The idea that smart students only focus on productive and meaningful activities for their future, and the cool kids are the ones to enjoy the various experiences in life, may be quite antiquated. A new study has found that clever teenagers are more likely to smoke pot and drink alcohol than others in their age group.
More specifically, the study published in the journal BMJ Open, reveals that students with high scores on their exams are twice as likely as students with lower scores, to use cannabis and drink alcohol at ages between 18 to 20. However, the increased chance of indulging in marijuana or alcohol does not also apply to smoking cigarettes.
Leaving the idea that breaking some norms regarding pot and alcohol use may make someone cool, the researchers emphasize the fact that their findings should serve as a warning against the preconceived notion that low-scoring students are the only ones abusing various substances.
Furthermore, the fact that smart students are likely to get into a good college and secure a high paying job may very well be derailed by substance abuse during their teenage years. Previous studies have shown that marijuana can have negative effects on people whose brains haven’t yet reached full maturity and are still developing. Alcohol use has also been linked to a number of negative effects, from car accidents and other injuries to even poisoning and suicide.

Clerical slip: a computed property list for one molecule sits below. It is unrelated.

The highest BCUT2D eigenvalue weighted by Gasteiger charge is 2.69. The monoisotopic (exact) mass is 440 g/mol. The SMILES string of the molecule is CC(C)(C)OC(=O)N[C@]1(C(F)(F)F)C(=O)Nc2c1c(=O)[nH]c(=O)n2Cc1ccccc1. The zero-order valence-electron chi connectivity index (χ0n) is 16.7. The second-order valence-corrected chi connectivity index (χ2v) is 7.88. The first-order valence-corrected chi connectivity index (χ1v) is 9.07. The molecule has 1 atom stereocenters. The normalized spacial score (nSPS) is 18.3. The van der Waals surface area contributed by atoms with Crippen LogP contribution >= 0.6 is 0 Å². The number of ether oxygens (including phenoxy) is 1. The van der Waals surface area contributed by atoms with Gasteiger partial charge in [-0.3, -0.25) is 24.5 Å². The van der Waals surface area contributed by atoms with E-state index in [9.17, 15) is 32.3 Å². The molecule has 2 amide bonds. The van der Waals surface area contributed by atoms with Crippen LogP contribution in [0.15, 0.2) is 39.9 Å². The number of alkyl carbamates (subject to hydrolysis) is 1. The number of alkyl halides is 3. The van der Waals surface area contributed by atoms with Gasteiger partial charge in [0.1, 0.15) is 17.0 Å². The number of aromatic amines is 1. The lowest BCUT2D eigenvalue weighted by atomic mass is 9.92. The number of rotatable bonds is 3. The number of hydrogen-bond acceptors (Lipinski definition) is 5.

The lead authors of the study, researchers Gareth Hagger-Johnson and James Williams, from the University College London’s Medical School, emphasize that reducing the abuse of harmful substances is important for all teenagers, no matter their academic abilities, considering the long-term health risks and consequences.
For their study, the researchers analyzed data from around 6,000 participants across England. They sorted the students into three groups based on their results from a nationwide test which they took when they were 11 years old. The scientists tracked the students over the years, requiring them to fill surveys about the use of pot, alcohol, and cigarettes, with a focus on early and late adolescence.
The study did not focus on what causes smart kids to prefer pot over cigarettes, unlike those with low score academic records.
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